You will want to erase those ideas from your brain immediately, because they could not possibly be further from the truth. Use mind-altering chemicals if necessary, because nobody should ever suffer the cognitive dissonance that results from visiting a real ER after watching, say, "Grey's Anatomy."

About the only resemblance was the sliding door.

At the reception desk, a very nice lady asked for my insurance card. She didn't ask my name, didn't ask what I was there for, didn't seem to care about anything really, other than the insurance card. Once that was presented, I was given a half-page "Triage Worksheet" to fill out. Now, since I had entered under my own power, the woman probably assumed that I was not, indeed, unconscious. This was a logical assumption. However, when the worksheet I handed back had "severe chest pain" listed in the "symptoms" area in fairly shaky handwriting, one would assume that attention would be paid. That assumption would be incorrect.

Approximately 10 minutes (or 3.5 years, depending on your sense of passing time) later, a nurse called me into the triage area. Temperature, BP, pulse ox, respiration - a set of vitals I was to become nauseatingly familiar with - and suddenly you could feel the "Concern Level" in the room ramp up. When I explained the symptoms - chest pain that was now stabbing, tingling/numbness down my left arm to my hand, and a sore jaw - I could literally hear the change in her voice from "now-what-seems-to-be-your-problem" to "ok-time-for-the-doctor".

Within about 2 minutes I was in a treatment room, with EKG leads being stuck in their various and sundry places. Shortly thereafter a very cute little doctor (whose name I unfortunately forget - seriously, he was very cute) was talking me down off the panic ledge while pushing morphine into my veins.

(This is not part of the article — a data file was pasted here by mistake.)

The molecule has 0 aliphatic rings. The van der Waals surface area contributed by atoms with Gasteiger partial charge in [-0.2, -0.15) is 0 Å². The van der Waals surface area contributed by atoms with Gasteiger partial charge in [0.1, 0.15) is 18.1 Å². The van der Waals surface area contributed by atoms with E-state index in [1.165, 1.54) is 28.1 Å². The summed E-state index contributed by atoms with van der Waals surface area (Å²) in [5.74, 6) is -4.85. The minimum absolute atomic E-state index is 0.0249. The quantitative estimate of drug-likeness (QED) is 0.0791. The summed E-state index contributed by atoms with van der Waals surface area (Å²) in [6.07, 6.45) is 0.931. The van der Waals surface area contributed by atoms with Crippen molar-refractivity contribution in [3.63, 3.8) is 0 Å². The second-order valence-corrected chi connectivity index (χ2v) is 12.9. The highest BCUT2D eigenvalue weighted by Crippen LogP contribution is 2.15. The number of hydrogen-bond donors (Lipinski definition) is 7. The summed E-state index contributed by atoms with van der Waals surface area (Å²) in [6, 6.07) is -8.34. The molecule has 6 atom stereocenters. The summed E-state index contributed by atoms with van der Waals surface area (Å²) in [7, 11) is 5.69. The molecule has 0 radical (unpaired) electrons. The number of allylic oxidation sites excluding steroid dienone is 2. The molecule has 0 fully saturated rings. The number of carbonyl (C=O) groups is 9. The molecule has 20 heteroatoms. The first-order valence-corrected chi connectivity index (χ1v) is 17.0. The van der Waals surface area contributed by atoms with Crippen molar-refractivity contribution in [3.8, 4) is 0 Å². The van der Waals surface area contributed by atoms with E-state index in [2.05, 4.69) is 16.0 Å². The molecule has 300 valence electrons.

Morphine? Seriously? I'm having a heart attack and y'all are getting me high???

As you might imagine, from this point on things get a little non-linear. Hey, I was on freakin' morphine, so cut me some slack.

An equally cute nurse by the name of Jason was also in attendance at this point - I remember vaguely that he was ex-Marine, had served in Iraq, and had wonderfully expressive hazel eyes. Jason proceeded to give me nitro glycerine tablets under the tongue, once every 5 minutes, followed by some Lopressor to bring down my blood pressure. This evidently worked too well, as the next thing I knew the gurney was tilted with my head about 18 inches below my feet - my BP had evidently dropped to something like 70 over 40, which is great if you're a 3-toed Sloth, not so much if you're a human.

During all of this, various blood samples were drawn. It turns out that when one has a heart attack, there are several enzymes that are released by the damaged heart tissue. This is the best way to determine whether or not a heart attack has occurred. These enzymes are released over time after the heart attack - sometimes not appearing in the bloodstream for 2 hours or more after the original event. So, the first blood test came back negative - no enzymes, no heart attack.